Friday, February 1, 2013

Survival of the Mutually Cooperative

The headline here in Sweden from the pages of the University of Gothenburg read like this: 
Mixed forest provides beneficial effects
"Forestry and nature conservation can benefit from promoting more different varieties of trees, according to a new study in which researchers from the University of Gothenburg, Sweden, were involved."
Credit: University of Göteborg
"Modern forestry is based largely on monocultures – usually  pine or spruce trees in Sweden – mainly because this is seen  to be more rational. However, a forest also contributes  ecosystem services other than just wood production, such  as biological diversity, carbon sequestration and berries."

Mixed forest provides beneficial effects

"A new study by the Swedish University of Agricultural Sciences (SLU) and Future Forests shows that – in comparison to monocultures – mixed forest provides beneficial effects for a number of different services, including tree growth. Thestudy was led by Lars Gamfeldt from the University of Gothenburg."
“It has often been suggested that a high diversity of tree species has a positive impact on ecosystem processes,” says Lars. “But until now, this relationship has mainly only been analysed for one process or ecosystem service at a time.”
"The study, which was carried out by an international team of researchers, is based on data from the Swedish National Forest Inventory and the Swedish Forest Soil Inventory. By examining the importance of the presence of various tree species in relation to six different ecosystem services (tree growth, carbon sequestration, berry production, food for wildlife, the presence of dead wood and biological diversity in ground vegetation), the study was able to show that all six of these services had a positive relationship to the number of tree species." 
Different tree species contribute different services
 "For example, the biomass of spruce is linked to high tree growth and the biomass of pine to berry production, while higher levels of carbon sequestration occur in areas with a larger amount of birch. In order to increase all these services, forestry may therefore need to make use of more varieties of trees. Other studies of forests in central Europe, the Mediterranean region and Canada back up these results."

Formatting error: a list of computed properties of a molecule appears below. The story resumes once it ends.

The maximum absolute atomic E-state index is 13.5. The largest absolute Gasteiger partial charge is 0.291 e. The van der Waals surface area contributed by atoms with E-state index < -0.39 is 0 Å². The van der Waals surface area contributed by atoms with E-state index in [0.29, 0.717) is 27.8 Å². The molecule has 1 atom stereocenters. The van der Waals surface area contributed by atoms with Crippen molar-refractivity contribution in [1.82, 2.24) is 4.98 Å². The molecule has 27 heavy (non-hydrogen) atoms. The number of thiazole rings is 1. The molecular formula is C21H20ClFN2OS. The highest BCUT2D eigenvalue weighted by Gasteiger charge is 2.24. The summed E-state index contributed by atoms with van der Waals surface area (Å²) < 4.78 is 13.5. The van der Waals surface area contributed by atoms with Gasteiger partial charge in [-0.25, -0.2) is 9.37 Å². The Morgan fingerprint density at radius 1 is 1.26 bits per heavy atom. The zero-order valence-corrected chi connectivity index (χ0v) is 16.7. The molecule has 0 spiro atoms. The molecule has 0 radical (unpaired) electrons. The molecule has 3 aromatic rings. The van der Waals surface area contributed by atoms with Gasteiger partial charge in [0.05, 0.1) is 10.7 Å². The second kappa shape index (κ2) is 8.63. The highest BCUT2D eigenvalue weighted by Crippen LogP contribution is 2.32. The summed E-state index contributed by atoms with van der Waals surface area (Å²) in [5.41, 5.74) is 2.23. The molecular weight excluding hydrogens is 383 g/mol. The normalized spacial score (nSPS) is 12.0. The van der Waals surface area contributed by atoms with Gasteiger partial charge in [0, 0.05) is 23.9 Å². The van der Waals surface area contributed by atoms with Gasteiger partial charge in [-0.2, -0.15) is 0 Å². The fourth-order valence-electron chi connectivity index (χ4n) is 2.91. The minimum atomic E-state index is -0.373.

"The study also investigated the relationship between the individual ecosystem services. For example, high levels of tree growth appear to have a negative correlation with the production of both berries and food for wildlife, and with the presence of dead wood. On the other hand, there was a positive correlation between food for wildlife and both berry production and biological diversity in the ground vegetation."

Lars Gamfelt
“It’s not just a simple case of always getting more of everything,” explains Umeå University’s Jon Moen, “Sometimes you have to strike a balance between different ecosystem services.”

Challenging Accepted Opinions
 "The new study has been published in the scientific journal Nature Communications, and goes against accepted thinking within Swedish forestry to some extent. “Our findings show that both forestry and nature conservation could benefit from promoting more different varieties of trees, thereby providing a greater diversity of ecosystem services,” concludes Jan Bengtsson from SLU.
Future Forests is a collaboration between SLU, Umeå University and the Forestry Research Institute of Sweden (Skogforsk), and is financed by the Swedish Foundation for Strategic Environmental Research (Mistra), SLU, Umeå University, Skogforsk and the Swedish forest industry.